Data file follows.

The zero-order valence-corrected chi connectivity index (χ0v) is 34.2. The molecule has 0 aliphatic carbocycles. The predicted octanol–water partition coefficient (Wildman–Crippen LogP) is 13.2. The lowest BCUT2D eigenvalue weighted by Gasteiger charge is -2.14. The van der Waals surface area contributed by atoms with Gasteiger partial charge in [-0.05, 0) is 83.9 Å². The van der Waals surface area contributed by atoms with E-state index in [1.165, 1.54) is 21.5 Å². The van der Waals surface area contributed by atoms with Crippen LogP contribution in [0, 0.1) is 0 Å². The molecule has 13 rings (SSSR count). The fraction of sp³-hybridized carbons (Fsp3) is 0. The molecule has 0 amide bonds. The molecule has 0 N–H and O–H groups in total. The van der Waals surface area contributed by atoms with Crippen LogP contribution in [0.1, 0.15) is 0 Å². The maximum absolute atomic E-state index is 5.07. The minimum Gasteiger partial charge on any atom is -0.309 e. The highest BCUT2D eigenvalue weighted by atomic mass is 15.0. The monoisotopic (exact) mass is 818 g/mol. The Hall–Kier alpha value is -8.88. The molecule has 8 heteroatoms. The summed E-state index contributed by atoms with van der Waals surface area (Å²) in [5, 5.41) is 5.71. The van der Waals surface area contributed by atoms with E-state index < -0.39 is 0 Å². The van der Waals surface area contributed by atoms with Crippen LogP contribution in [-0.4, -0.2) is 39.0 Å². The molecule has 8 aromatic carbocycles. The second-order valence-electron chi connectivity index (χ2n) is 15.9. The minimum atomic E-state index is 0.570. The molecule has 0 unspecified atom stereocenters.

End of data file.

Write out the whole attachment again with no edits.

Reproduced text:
The zero-order valence-corrected chi connectivity index (χ0v) is 34.2. The molecule has 0 aliphatic carbocycles. The predicted octanol–water partition coefficient (Wildman–Crippen LogP) is 13.2. The lowest BCUT2D eigenvalue weighted by Gasteiger charge is -2.14. The van der Waals surface area contributed by atoms with Gasteiger partial charge in [-0.05, 0) is 83.9 Å². The van der Waals surface area contributed by atoms with E-state index in [1.165, 1.54) is 21.5 Å². The van der Waals surface area contributed by atoms with Crippen LogP contribution in [0, 0.1) is 0 Å². The molecule has 13 rings (SSSR count). The fraction of sp³-hybridized carbons (Fsp3) is 0. The molecule has 0 amide bonds. The molecule has 0 N–H and O–H groups in total. The van der Waals surface area contributed by atoms with Crippen LogP contribution in [0.1, 0.15) is 0 Å². The maximum absolute atomic E-state index is 5.07. The minimum Gasteiger partial charge on any atom is -0.309 e. The highest BCUT2D eigenvalue weighted by atomic mass is 15.0. The monoisotopic (exact) mass is 818 g/mol. The Hall–Kier alpha value is -8.88. The molecule has 8 heteroatoms. The summed E-state index contributed by atoms with van der Waals surface area (Å²) in [5, 5.41) is 5.71. The van der Waals surface area contributed by atoms with E-state index < -0.39 is 0 Å². The van der Waals surface area contributed by atoms with Crippen LogP contribution in [-0.4, -0.2) is 39.0 Å². The molecule has 8 aromatic carbocycles. The second-order valence-electron chi connectivity index (χ2n) is 15.9. The minimum atomic E-state index is 0.570. The molecule has 0 unspecified atom stereocenters.